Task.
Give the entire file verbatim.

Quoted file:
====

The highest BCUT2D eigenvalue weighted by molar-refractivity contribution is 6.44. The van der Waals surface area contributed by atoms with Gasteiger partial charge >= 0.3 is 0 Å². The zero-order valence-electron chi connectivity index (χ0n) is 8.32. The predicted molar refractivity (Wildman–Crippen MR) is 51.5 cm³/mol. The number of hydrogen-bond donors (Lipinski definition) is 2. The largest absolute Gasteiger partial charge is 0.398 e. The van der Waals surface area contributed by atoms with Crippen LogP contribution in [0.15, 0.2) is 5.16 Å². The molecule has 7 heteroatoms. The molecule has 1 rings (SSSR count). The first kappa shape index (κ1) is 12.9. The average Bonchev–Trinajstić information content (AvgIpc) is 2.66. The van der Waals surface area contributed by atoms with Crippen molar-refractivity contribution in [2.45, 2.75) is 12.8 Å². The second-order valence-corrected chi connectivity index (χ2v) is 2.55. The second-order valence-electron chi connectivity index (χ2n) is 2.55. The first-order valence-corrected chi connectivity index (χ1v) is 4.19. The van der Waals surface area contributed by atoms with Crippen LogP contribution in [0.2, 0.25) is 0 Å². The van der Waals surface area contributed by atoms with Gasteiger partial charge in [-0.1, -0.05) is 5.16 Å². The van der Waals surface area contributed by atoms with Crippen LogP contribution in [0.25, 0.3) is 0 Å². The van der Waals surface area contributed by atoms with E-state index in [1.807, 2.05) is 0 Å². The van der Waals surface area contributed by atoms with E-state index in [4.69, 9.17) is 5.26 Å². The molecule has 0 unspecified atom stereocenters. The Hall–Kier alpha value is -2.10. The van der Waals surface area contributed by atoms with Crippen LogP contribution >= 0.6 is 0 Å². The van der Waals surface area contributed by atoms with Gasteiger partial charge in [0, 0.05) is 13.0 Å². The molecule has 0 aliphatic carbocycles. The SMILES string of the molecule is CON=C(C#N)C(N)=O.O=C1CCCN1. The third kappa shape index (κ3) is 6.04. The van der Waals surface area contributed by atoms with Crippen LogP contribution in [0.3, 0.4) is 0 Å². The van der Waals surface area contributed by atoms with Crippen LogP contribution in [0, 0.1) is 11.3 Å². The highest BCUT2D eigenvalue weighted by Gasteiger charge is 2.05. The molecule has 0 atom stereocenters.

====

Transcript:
The highest BCUT2D eigenvalue weighted by molar-refractivity contribution is 6.44. The van der Waals surface area contributed by atoms with Gasteiger partial charge >= 0.3 is 0 Å². The zero-order valence-electron chi connectivity index (χ0n) is 8.32. The predicted molar refractivity (Wildman–Crippen MR) is 51.5 cm³/mol. The number of hydrogen-bond donors (Lipinski definition) is 2. The largest absolute Gasteiger partial charge is 0.398 e. The van der Waals surface area contributed by atoms with Crippen LogP contribution in [0.15, 0.2) is 5.16 Å². The molecule has 7 heteroatoms. The molecule has 1 rings (SSSR count). The first kappa shape index (κ1) is 12.9. The average Bonchev–Trinajstić information content (AvgIpc) is 2.66. The van der Waals surface area contributed by atoms with Crippen molar-refractivity contribution in [2.45, 2.75) is 12.8 Å². The second-order valence-corrected chi connectivity index (χ2v) is 2.55. The second-order valence-electron chi connectivity index (χ2n) is 2.55. The first-order valence-corrected chi connectivity index (χ1v) is 4.19. The van der Waals surface area contributed by atoms with Crippen LogP contribution in [0.2, 0.25) is 0 Å². The van der Waals surface area contributed by atoms with Gasteiger partial charge in [-0.1, -0.05) is 5.16 Å². The van der Waals surface area contributed by atoms with Crippen LogP contribution in [0.25, 0.3) is 0 Å². The van der Waals surface area contributed by atoms with E-state index in [1.807, 2.05) is 0 Å². The van der Waals surface area contributed by atoms with E-state index in [4.69, 9.17) is 5.26 Å². The molecule has 0 unspecified atom stereocenters. The Hall–Kier alpha value is -2.10. The van der Waals surface area contributed by atoms with Crippen LogP contribution >= 0.6 is 0 Å². The van der Waals surface area contributed by atoms with Gasteiger partial charge in [0, 0.05) is 13.0 Å². The molecule has 0 aliphatic carbocycles. The SMILES string of the molecule is CON=C(C#N)C(N)=O.O=C1CCCN1. The third kappa shape index (κ3) is 6.04. The van der Waals surface area contributed by atoms with Crippen LogP contribution in [0.3, 0.4) is 0 Å². The van der Waals surface area contributed by atoms with Crippen LogP contribution in [0, 0.1) is 11.3 Å². The highest BCUT2D eigenvalue weighted by Gasteiger charge is 2.05. The molecule has 0 atom stereocenters.